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Sullivan Goss is pleased to announce the gallery’s second solo exhibition for Santa Barbara’s best-selling plein air Impressionist, Meredith Brooks Abbott. After 38 years of regular exhibitions in Santa Barbara and Montecito, Abbott’s signature style and her intimate knowledge of the local culture and history have made her one of the icons of the Santa Barbara art scene.

Since Henry Chapman Ford first put out a shingle here in around 1875, Santa Barbara has had a decidedly outsized interest in the arts. Since then, a succession of distinguished painters have documented the area, their names ringing down through the ages: Harmer, Lungren, Cooper, Borg, Borein, Hinkle, Gamble, Parshall, Peake, Warshaw, Strong, and so on, up to the present day. Among the area’s earlier painters, many were committed to plein air Impressionism and Meredith joins many of her fellow Oak Group founders in continuing that tradition. She paints Santa Barbara life in the Santa Barbara style.

Born in California, Meredith Brooks Abbott is a longtime local resident. She decided to pursue a career as an artist at a young age and began college at Scripps College in Claremont, CA. When her father fell ill, she returned to Santa Barbara to care after him. During those years, she studied under local artist Douglass Parshall (1899-1990). She also studied under Richard S. Meryman (1882-1963), through whom she met noted California Impressionist Clarence Hinkle (1880-1960). She eventually returned to school and earned her degree from the Art Center School in Los Angeles. In 1962, she moved to New York City where she worked as an illustrator in the advertising field and took night classes at the Art Students League. In 1970, she moved to San Francisco where she began to exhibit her paintings in galleries. She frequently made trips to the pastoral Marin County where she enjoyed painting en plein air. While in San Francisco, she reunited with her childhood friend Duncan Abbott and the two were married. In 1974, they moved back south and settled on Duncan’s avocado and lemon ranch in Carpinteria.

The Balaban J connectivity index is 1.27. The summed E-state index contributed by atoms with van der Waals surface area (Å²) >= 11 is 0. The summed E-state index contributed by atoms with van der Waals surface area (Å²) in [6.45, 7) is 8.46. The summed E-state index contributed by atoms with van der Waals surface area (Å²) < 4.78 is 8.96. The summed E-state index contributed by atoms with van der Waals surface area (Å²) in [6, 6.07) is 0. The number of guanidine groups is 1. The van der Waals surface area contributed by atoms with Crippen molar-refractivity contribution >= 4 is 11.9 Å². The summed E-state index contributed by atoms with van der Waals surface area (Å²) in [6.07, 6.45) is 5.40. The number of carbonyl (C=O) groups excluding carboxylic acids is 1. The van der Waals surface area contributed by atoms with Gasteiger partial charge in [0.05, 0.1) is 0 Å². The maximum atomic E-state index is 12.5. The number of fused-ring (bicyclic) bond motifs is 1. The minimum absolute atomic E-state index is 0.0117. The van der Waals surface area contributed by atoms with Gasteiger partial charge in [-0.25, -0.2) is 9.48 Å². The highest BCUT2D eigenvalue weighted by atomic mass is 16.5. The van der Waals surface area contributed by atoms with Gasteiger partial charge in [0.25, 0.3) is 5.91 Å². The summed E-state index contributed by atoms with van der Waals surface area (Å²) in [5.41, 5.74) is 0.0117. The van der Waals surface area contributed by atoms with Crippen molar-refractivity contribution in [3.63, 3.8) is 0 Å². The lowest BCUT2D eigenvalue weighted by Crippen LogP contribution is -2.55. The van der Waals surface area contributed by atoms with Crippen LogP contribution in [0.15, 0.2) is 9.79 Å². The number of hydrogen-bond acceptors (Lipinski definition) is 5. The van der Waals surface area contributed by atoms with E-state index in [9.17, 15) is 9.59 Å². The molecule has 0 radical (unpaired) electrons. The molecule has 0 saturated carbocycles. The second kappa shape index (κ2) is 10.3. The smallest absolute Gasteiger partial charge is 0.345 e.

Meredith still lives on that same ranch where her husband Duncan was born. Their children grew up in the same white clapboard house where their grandchildren now play. The Brooks and Abbott roots run deep in this part of the country. Both sides of the family have lived on the land for generations. Meredith knows every valley and field, every tree and flower. When she’s not painting, she gets her hands into the soil of her flower garden to harvest the blooms that feature so prominently in her still lifes. Indeed, a good part of the joy of owning a painting by Meredith comes from the strong sense of place one feels in looking at them. Living around her paintings, you may even learn to feel, as she does, at home in paradise. 


2:50 | Susan Bush

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